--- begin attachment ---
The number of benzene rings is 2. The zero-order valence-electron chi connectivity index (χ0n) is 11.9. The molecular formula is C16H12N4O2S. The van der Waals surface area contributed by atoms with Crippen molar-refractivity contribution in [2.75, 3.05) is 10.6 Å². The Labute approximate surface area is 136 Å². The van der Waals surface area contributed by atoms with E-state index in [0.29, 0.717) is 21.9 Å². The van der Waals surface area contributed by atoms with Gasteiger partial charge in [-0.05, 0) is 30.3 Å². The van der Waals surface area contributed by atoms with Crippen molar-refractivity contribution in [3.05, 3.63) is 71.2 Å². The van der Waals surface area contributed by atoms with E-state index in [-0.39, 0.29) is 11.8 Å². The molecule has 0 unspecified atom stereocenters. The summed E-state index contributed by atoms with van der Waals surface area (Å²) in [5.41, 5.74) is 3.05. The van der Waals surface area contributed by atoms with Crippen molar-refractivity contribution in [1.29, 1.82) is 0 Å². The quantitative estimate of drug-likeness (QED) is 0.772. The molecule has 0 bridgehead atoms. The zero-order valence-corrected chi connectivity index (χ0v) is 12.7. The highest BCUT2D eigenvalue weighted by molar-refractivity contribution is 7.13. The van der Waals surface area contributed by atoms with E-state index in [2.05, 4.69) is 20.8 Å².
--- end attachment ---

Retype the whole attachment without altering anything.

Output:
The number of benzene rings is 2. The zero-order valence-electron chi connectivity index (χ0n) is 11.9. The molecular formula is C16H12N4O2S. The van der Waals surface area contributed by atoms with Crippen molar-refractivity contribution in [2.75, 3.05) is 10.6 Å². The Labute approximate surface area is 136 Å². The van der Waals surface area contributed by atoms with E-state index in [0.29, 0.717) is 21.9 Å². The van der Waals surface area contributed by atoms with Gasteiger partial charge in [-0.05, 0) is 30.3 Å². The van der Waals surface area contributed by atoms with Crippen molar-refractivity contribution in [3.05, 3.63) is 71.2 Å². The van der Waals surface area contributed by atoms with E-state index in [-0.39, 0.29) is 11.8 Å². The molecule has 0 unspecified atom stereocenters. The summed E-state index contributed by atoms with van der Waals surface area (Å²) in [5.41, 5.74) is 3.05. The van der Waals surface area contributed by atoms with Crippen molar-refractivity contribution in [1.29, 1.82) is 0 Å². The quantitative estimate of drug-likeness (QED) is 0.772. The molecule has 0 bridgehead atoms. The zero-order valence-corrected chi connectivity index (χ0v) is 12.7. The highest BCUT2D eigenvalue weighted by molar-refractivity contribution is 7.13. The van der Waals surface area contributed by atoms with E-state index in [2.05, 4.69) is 20.8 Å².